When the polls close in two weeks, pundits and political observers will race to use the midterm results to predict what might happen in 2016. But this cycle's swing states don't actually offer much insight. 

If there's one lesson to draw from the current election season, it's this: Resist the temptation to find a lesson. Across the country -- in both Senate and gubernatorial campaigns -- the key issue has been the candidate's personality. Or his portable fan. In Iowa, the polarizing issue is a neighbor's stray chickens; in Alaska, it's snowmobiles. Overall, midterms tend to have lower turnout and an electorate that's motivated more strongly by local issues. While analysts have been focusing on dividing states into blue or red -- and looking for any hint of a changing hue -- many states put one party in the White House and the other in the governor's mansion. 

Here are five swing states, and why it's best to ignore their midterm results when prognosticating about 2016:


Virginia was once a Republican stronghold, a reliably red state. Driven by growth in the northern Virginia suburbs of D.C., Democrats are finding more success. President Barack Obama won Virginia twice, and Democrat Terry McAuliffe defeated Republican Ken Cuccinelli for governor in 2013. Incumbent Sen. Mark Warner is the heavy favorite for re-election this year. The former governor, a Democrat, has picked up the endorsements of several Republicans in the commonwealth, including former Sen. John Warner (who's not a relation).

But while it might look like evidence of a trend, Warner's win is not a sign that Virginia is becoming a solid blue state. Warner is capitalizing on his popularity as a moderate, making jobs the central message of his campaign. And his opponent, Republican Ed Gillespie, a former political consultant and head of the RNC, has been withered by attacks on his career as a lobbyist. 

Warner has been a heavy, heavy favorite,” said Pete Snyder, a Republican consultant who ran in the lieutenant governor primary in 2013. “Virginia is going to be a hotly contested state [in 2016].”


Colorado has the perfect profile of a swing state, coupling urban and often liberal Denver with the rural and more conservative remainder of the state. Obama was successful here, winning easily in both 2008 and 2012. The state has enjoyed near total Democratic control for the past four years.

But this year two incumbent Democrats -- Sen.  Mark Udall and Gov. John Hickenlooper -- are locked in tough re-election battles. With two weeks until the election, Republican Rep. Cory Gardner is holding a small lead over Udall in several polls, and Hickenlooper is in a dead heat with Republican challenger Bob Beauprez.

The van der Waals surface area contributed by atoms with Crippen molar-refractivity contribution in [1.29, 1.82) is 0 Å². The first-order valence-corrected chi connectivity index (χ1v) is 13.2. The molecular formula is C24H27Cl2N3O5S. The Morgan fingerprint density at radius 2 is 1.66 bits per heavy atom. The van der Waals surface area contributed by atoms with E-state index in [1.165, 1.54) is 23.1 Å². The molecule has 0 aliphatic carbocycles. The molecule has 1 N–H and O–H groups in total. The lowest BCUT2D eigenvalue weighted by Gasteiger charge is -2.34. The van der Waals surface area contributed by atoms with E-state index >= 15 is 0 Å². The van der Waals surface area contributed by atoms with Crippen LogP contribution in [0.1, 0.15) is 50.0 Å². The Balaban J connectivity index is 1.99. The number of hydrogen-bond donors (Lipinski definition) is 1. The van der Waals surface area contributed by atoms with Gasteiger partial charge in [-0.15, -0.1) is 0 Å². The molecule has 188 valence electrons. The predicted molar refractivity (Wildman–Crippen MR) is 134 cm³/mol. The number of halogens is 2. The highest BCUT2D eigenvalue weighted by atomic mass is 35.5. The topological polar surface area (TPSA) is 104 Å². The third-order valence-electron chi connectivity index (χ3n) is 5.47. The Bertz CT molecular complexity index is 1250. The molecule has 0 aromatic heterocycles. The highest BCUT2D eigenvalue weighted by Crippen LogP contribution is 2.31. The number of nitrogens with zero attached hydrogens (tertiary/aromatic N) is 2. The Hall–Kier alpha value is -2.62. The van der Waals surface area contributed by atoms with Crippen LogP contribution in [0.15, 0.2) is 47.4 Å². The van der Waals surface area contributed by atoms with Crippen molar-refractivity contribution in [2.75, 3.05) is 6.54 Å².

But even if Gardner and Beauprez are successful, it won’t mean the state will be more friendly to Republicans in 2016.

"Colorado voters maintain a certain 'cowboy independence' that requires politicians in both parties to ask for, not expect, votes every election cycle,” said Joe Brettell, a Republican consultant who has worked in Colorado. “It's not safe for either party to assume that they can extrapolate success in one election to the other -- they typically like to split their ballot regardless of party."


Republican Gov. John Kasich is going to walk to easy re-election next month. Pollsters stopped bothering to ask voters who their favorite was in September, when Kasich was holding a 20-point lead.

But it would be a mistake to start counting 2016 votes based on Kasich’s success.

Ohio is always a swing state, regardless of who occupies the governor’s office. And Kasich’s margins will be helped by his Democratic challenger's implosion. Voters discovered that two years ago, Cuyahoga county executive Ed Fitzgerald had been stopped by police in a parking lot while he was with a woman who was not his wife -- at 4:30 a.m. It turned out that his license had been suspended and he shouldn't have been in the driver's seat in any case.  

“John Kasich is going to win by several touchdowns in the Buckeye State, but that said, in 2016 it’s going to be hammer and tong for every vote,” Snyder said.


Florida’s gubernatorial election is in a dead heat, with most polls showing an exact tie. But whether the Republican or Democrat wins, the results are going to say very little about the Florida electorate.

The race pits Republican Gov. Rick Scott against Democrat Charlie Crist, who previously served as the state’s governor as a Republican but didn’t seek re-election in order to run for the Senate. Crist then lost the Republican primary in 2010 to Sen. Marco Rubio, and opted to become an independent to make another try in the general election. After he lost the general, Crist switched parties again, joining the Democrats. Flashpoints in the campaign included a dispute about Crist using a portable fan during a debate and whether he was getting money from strip club owners. These are not issues that inspire national political movements.

Republican and Democratic consultants agree: Voters dislike both candidates and will vote for whomever they see as the less bad option. There's no larger takeaway here.


Nevada is increasingly a presidential-year swing state.

In 2012, Obama won 52 percent of the vote, defeating Mitt Romney by 6.6 percentage points. That same year, Republican Sen. Dean Heller won by less than a percentage point. House Majority Leader Harry Reid held on to his Nevada seat in 2010, but mostly thanks to Republicans nominating Sharron Angle, who ran a bad campaign and veered very far right.

This year Nevada won’t even be close. Republican Gov. Brian Sandoval is expected to win re-election in a landslide. The most recent poll, conducted by the New York Times, CBS News and YouGov in September, shows Sandoval with a 31-point lead.

But the state has a history of flipping parties, and one Democratic pollster says there's no reason to think that won't be the case yet again in 2016.